“The Night Fire,” Little, Brown and Co., by Michael Connelly
In “The Night Fire” by Michael Connelly, John Jack Thompson, Harry Bosch’s first mentor when he became a police officer, dies. He leaves behind a gift for Bosch: a murder book that highlights a cold case from almost 30 years ago.
At first glance the crime appears to be a simple drug deal gone wrong, but it was never resolved. Though he is officially retired, Bosch keeps busy working on cases, and he decides to take this one to his friend, Detective Renee Ballard, who works the night shift for the Los Angeles police department.
They made a promise to work together on cases when they can, and he feels this is one is worth pursuing since it was important enough for his former partner to have taken the case files with him when he retired.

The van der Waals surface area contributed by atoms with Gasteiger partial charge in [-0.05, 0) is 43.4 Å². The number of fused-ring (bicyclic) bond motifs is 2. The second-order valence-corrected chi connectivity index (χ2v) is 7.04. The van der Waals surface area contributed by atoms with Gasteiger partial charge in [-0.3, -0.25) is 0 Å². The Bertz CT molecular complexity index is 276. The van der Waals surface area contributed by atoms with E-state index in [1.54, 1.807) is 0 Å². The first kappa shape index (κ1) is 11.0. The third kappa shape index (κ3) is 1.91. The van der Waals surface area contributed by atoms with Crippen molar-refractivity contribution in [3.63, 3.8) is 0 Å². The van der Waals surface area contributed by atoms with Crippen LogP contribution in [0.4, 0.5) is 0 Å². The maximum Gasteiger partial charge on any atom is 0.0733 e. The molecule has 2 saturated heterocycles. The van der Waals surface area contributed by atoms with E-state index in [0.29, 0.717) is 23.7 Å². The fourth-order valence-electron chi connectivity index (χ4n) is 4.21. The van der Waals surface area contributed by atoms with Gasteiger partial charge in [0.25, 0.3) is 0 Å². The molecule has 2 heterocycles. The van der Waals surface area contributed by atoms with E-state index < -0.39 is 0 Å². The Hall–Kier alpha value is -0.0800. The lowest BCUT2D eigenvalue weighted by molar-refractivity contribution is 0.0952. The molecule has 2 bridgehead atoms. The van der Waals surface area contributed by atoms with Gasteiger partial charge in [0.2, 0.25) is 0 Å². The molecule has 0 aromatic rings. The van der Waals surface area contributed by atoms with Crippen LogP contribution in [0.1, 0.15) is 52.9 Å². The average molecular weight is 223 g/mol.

Ballard lands a case in a homeless encampment that seems on the surface to be a simple accident where a man sleeping inside a tent knocked over a heater and burned to death. Looking over the evidence, she begins to realize something doesn’t quite feel right.
In addition to these two cases, Bosch reluctantly agrees to assist his half-brother Mickey Haller with his defense of a client who left DNA behind at the murder scene.
Ballard wonders why Bosch would get involved but trusts him to do the right thing when it comes to justice.
Connelly is the Raymond Chandler of this generation, and readers will be studying his writing methods decades from now.
He has created another novel that feels authentic on every level, and the underlying theme of mortality running through the narrative makes everything in the story more urgent.
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